Figuring out how to manage your finances when married can be a lot trickier than writing your vows. There are many opinions on how to balance a checkbook between partners. For our money, having separate bank accounts is the most logical solution for managing you and your spouse’s finances. Here’s why.
The modern marriage is different than it was only a generation ago. Nowadays, many couples question whether or not they should keep their accounts separate or merge them once they marry.
While there are arguments for both types of financial practices in marriage, for many couples keeping their accounts separate is a necessity.
There are many reasons why couples choose to keep separate accounts.
Again, these examples are extreme, but they do point to some of the issues involved when two people with very different money habits decide to marry.
For people in this predicament, being in the “married but separate bank accounts” category makes perfect sense. If they can eventually learn how to approach their finances on a more level playing field, then they can talk about merging their accounts.
Another time when separate bank accounts for spouses makes sense is when one is self-employed. Depending on that spouse’s business model, it may be necessary to turn to alternative means of financing, like a line of credit or payday loans online for self-employed business owners, in order to make business expenses. In this case, the question of joint or separate bank accounts in marriage is easier to answer. It’s probably best, at least where the business is concerned, to keep accounts separate.
It is not uncommon for the self-employed to turn to payday loans online, and it can be better for the spouse to keep their account clear of short-term debts.
First, it’s important to know that there is a significant percentage of married couples with separate bank accounts. Between 28 percent and 42 percent of married couples keep their bank accounts separate.
That means every time you go to the grocery store, nearly half the married people there are spending money from their own checking account. So, it’s not as abnormal as some people think. Realizing that the practice is commonplace helps many couples warm up to the idea of managing their own revenue.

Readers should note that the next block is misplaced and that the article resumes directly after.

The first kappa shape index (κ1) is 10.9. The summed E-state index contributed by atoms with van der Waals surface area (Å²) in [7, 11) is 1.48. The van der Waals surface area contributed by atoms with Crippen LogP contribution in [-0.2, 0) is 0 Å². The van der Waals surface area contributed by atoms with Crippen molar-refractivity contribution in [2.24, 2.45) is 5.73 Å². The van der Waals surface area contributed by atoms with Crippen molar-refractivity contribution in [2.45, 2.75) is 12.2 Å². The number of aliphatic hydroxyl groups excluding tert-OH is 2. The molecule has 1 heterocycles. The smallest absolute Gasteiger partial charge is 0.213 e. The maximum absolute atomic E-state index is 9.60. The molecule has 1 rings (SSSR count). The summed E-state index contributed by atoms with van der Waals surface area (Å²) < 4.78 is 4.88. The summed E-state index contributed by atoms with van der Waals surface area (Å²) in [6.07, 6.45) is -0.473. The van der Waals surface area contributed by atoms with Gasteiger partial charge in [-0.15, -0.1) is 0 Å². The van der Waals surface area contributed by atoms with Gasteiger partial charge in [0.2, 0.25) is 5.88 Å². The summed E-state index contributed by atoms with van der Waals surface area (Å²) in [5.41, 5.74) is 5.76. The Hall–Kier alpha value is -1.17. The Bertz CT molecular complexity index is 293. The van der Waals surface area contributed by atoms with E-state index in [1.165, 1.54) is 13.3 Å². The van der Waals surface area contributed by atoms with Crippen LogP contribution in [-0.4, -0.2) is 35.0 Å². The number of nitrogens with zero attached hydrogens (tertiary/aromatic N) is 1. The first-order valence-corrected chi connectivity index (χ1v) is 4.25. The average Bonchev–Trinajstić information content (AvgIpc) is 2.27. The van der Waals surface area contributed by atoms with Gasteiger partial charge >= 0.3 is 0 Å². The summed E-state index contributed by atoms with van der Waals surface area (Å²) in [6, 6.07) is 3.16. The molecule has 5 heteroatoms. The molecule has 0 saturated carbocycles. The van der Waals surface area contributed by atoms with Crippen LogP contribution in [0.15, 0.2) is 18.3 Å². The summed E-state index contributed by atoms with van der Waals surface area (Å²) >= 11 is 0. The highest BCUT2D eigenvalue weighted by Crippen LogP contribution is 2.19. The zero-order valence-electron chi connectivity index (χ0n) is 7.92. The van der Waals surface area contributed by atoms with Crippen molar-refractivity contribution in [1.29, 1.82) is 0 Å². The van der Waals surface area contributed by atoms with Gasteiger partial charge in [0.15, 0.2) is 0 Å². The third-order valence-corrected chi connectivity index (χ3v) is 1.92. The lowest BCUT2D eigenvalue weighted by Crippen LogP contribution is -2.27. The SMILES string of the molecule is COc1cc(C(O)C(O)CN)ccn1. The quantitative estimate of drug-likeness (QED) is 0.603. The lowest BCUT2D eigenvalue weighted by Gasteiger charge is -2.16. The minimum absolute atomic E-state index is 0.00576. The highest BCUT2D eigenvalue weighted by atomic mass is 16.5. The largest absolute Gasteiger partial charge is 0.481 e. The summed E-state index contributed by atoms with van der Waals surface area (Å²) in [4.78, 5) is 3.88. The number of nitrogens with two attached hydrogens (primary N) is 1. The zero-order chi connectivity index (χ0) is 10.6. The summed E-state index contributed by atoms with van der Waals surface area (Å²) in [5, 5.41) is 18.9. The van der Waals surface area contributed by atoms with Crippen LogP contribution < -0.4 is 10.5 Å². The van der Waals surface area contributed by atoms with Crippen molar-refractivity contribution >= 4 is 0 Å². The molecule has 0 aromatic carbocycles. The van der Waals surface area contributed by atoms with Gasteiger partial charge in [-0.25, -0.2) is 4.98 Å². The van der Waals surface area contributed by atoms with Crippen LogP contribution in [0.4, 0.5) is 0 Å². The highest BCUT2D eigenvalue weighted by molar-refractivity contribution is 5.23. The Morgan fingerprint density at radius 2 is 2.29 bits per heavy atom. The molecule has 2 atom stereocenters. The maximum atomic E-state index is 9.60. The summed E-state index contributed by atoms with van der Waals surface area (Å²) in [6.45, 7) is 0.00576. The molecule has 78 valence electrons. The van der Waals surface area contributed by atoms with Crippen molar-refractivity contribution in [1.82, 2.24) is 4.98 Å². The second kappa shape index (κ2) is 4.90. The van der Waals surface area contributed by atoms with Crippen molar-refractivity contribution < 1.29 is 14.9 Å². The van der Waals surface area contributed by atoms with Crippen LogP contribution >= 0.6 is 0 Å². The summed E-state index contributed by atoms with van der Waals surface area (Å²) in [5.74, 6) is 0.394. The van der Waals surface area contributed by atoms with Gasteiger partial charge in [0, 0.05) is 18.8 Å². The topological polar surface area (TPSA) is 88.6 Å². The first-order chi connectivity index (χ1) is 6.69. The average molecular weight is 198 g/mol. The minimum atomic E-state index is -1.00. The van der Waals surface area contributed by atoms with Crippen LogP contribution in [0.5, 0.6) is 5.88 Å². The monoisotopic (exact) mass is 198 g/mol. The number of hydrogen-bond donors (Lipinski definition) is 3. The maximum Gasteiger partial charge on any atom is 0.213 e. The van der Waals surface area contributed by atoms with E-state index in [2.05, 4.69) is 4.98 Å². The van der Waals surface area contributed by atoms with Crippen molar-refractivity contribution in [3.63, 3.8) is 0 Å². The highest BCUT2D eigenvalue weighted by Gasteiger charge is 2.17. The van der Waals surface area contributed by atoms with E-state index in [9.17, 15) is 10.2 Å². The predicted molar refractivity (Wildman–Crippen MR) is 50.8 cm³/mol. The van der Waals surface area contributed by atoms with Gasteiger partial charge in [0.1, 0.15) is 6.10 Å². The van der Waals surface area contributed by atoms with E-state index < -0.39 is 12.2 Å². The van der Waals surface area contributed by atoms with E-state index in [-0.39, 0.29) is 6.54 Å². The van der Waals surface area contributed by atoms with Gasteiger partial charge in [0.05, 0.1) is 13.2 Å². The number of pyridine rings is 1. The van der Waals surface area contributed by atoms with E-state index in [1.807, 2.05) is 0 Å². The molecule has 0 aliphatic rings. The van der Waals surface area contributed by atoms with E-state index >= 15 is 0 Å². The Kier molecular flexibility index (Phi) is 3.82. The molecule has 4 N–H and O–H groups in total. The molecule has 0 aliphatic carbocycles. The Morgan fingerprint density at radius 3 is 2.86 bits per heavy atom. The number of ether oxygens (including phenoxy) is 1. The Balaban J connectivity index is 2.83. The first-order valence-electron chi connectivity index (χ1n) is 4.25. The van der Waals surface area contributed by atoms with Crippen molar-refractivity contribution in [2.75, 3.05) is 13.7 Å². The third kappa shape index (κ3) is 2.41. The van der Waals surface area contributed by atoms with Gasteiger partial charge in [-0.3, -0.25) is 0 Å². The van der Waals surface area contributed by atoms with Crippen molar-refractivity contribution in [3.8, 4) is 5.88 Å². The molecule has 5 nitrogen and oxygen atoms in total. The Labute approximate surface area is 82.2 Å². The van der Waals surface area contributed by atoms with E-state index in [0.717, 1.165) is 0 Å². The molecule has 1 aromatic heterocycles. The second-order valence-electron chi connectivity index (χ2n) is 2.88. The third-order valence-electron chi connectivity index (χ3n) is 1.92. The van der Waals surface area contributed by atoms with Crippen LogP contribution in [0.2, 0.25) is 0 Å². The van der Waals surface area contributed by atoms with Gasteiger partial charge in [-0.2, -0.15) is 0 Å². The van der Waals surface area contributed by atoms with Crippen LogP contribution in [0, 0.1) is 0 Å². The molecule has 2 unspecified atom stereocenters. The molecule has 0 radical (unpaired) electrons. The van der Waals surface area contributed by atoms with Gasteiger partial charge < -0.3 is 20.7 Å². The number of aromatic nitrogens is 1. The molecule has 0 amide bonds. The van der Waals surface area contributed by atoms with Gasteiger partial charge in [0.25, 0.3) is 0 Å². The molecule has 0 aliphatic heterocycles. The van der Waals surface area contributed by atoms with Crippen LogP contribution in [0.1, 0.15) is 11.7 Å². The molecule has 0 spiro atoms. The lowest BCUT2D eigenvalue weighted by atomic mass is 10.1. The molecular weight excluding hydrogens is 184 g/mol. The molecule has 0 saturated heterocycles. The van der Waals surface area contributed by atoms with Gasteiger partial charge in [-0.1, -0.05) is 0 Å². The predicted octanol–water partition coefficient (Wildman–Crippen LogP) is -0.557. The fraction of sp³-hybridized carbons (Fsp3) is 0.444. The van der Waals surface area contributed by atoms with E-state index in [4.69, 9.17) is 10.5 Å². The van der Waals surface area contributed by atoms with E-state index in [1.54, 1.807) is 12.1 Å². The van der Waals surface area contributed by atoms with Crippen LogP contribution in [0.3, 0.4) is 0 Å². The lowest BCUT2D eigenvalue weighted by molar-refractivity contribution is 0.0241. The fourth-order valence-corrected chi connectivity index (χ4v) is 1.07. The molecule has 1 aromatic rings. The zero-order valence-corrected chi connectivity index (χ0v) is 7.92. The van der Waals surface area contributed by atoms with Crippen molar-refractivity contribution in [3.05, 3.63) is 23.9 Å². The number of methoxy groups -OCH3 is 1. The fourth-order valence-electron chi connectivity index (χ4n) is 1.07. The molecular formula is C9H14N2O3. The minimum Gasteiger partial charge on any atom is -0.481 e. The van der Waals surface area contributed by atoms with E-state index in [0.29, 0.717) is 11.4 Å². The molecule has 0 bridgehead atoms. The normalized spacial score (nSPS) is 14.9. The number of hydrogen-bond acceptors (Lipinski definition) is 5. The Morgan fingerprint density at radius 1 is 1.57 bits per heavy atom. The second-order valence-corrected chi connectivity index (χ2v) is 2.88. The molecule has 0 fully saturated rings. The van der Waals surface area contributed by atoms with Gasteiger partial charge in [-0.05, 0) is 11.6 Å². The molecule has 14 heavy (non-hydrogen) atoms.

Still, it can be a bumpy ride at first.
Some couples worry about the implications of having separate bank accounts. For some, there is a subconscious belief that if they separate their bank accounts early on in the marriage, they are doing it so that it will be easier for them to separate their money when they get divorced. However, this is never the reason why couples choose to have separate accounts.
Couples keep their bank accounts separate to save their marriage, not doom it. Couples with separate bank accounts may fight over money problems less often than couples who share a bank account, especially if one spouse tends to be frugal and the other one is a spendthrift.
Having a separate account can cause more headaches than it solves if the couple does not have a plan in place for who should pay for what.
Here’s how one couple worked out their different spending habits. To begin with, they sat down and talked honestly about their strengths and weaknesses when it comes to finances.
As it turns out, the husband had very stable finances. He liked everything to be paid on time. The thought of not being able to make his basic expenses stressed him out.
The wife, on the other hand, tended to be freer with her money. She didn’t share her husband’s thrifty habits.
They decided that they would keep their accounts separate. They further decided that he should pay the bills that remained the same each month. He paid the utilities, the loan on the car, and the rent. She paid for purchases like clothing and groceries, the couple’s entertainment, and unexpected emergencies such as car repairs.
Finally, they kept things honest between them by giving the other access to their accounts. For example, if the wife needed money to pay the utility bills, then she would take it from her husband’s account.
He, in turn, could tap into her account to pay for a new pair of work shoes or lunch out with a coworker. They jointly decided on how to use unexpected financial windfalls.
When couples have this amount of transparency, there is no hiding paying back those easy payday loans that one spouse took out to make their business’s budget for the month or the five pairs of pants bought at the fire sale.
For this couple and others like them, separate bank accounts in marriage make sense and help to keep the peace. To a degree, their financial plan reflects the sound financial habits of couples who share joint bank accounts, according to US News and World Report.
Couples who plan their finances in this way get to maintain some of their autonomy. It should be additionally noted that couples who share finances ultimately report being happier than those who don’t.
Budgeting for couples sometimes means looking at the complete financial picture.
Again, here are some of the advantages of keeping separate accounts:
Keeping separate bank accounts in marriage has become more common for many couples. Many choose to keep separate bank accounts in marriage in order to avoid unnecessary conflicts in their relationship.